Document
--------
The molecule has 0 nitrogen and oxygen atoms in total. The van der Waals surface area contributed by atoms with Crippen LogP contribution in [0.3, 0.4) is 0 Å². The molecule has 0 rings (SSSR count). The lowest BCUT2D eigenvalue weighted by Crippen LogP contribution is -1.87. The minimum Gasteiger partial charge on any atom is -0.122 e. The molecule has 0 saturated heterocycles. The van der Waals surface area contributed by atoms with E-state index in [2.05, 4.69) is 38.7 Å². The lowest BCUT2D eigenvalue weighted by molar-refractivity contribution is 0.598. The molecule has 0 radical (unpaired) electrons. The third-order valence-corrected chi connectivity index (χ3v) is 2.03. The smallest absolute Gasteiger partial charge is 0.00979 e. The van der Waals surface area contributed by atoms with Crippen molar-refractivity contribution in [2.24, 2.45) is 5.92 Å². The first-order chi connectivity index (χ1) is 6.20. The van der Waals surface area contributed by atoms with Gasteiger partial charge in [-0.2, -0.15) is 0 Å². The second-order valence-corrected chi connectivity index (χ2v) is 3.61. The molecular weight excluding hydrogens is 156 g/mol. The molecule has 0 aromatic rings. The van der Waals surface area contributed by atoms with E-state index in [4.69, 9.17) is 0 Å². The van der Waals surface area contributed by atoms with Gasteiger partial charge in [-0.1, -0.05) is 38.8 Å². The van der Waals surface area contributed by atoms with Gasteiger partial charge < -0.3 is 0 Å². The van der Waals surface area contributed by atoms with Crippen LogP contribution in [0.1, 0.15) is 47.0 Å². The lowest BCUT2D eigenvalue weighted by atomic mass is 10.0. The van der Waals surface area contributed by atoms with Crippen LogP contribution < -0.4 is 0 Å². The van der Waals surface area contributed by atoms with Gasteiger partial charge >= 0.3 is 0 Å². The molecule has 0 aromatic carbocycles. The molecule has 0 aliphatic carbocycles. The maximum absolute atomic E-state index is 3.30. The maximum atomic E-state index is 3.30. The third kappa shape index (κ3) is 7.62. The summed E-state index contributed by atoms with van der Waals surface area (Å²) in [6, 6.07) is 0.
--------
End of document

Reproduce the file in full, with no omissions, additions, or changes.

The molecule has 0 nitrogen and oxygen atoms in total. The van der Waals surface area contributed by atoms with Crippen LogP contribution in [0.3, 0.4) is 0 Å². The molecule has 0 rings (SSSR count). The lowest BCUT2D eigenvalue weighted by Crippen LogP contribution is -1.87. The minimum Gasteiger partial charge on any atom is -0.122 e. The molecule has 0 saturated heterocycles. The van der Waals surface area contributed by atoms with E-state index in [2.05, 4.69) is 38.7 Å². The lowest BCUT2D eigenvalue weighted by molar-refractivity contribution is 0.598. The molecule has 0 radical (unpaired) electrons. The third-order valence-corrected chi connectivity index (χ3v) is 2.03. The smallest absolute Gasteiger partial charge is 0.00979 e. The van der Waals surface area contributed by atoms with Crippen molar-refractivity contribution in [2.24, 2.45) is 5.92 Å². The first-order chi connectivity index (χ1) is 6.20. The van der Waals surface area contributed by atoms with Gasteiger partial charge in [-0.2, -0.15) is 0 Å². The second-order valence-corrected chi connectivity index (χ2v) is 3.61. The molecular weight excluding hydrogens is 156 g/mol. The molecule has 0 aromatic rings. The van der Waals surface area contributed by atoms with E-state index in [4.69, 9.17) is 0 Å². The van der Waals surface area contributed by atoms with Gasteiger partial charge in [-0.1, -0.05) is 38.8 Å². The van der Waals surface area contributed by atoms with Gasteiger partial charge < -0.3 is 0 Å². The van der Waals surface area contributed by atoms with Crippen LogP contribution in [0.1, 0.15) is 47.0 Å². The lowest BCUT2D eigenvalue weighted by atomic mass is 10.0. The van der Waals surface area contributed by atoms with Crippen LogP contribution < -0.4 is 0 Å². The van der Waals surface area contributed by atoms with Gasteiger partial charge >= 0.3 is 0 Å². The molecule has 0 aromatic carbocycles. The molecule has 0 aliphatic carbocycles. The maximum absolute atomic E-state index is 3.30. The maximum atomic E-state index is 3.30. The third kappa shape index (κ3) is 7.62. The summed E-state index contributed by atoms with van der Waals surface area (Å²) in [6, 6.07) is 0.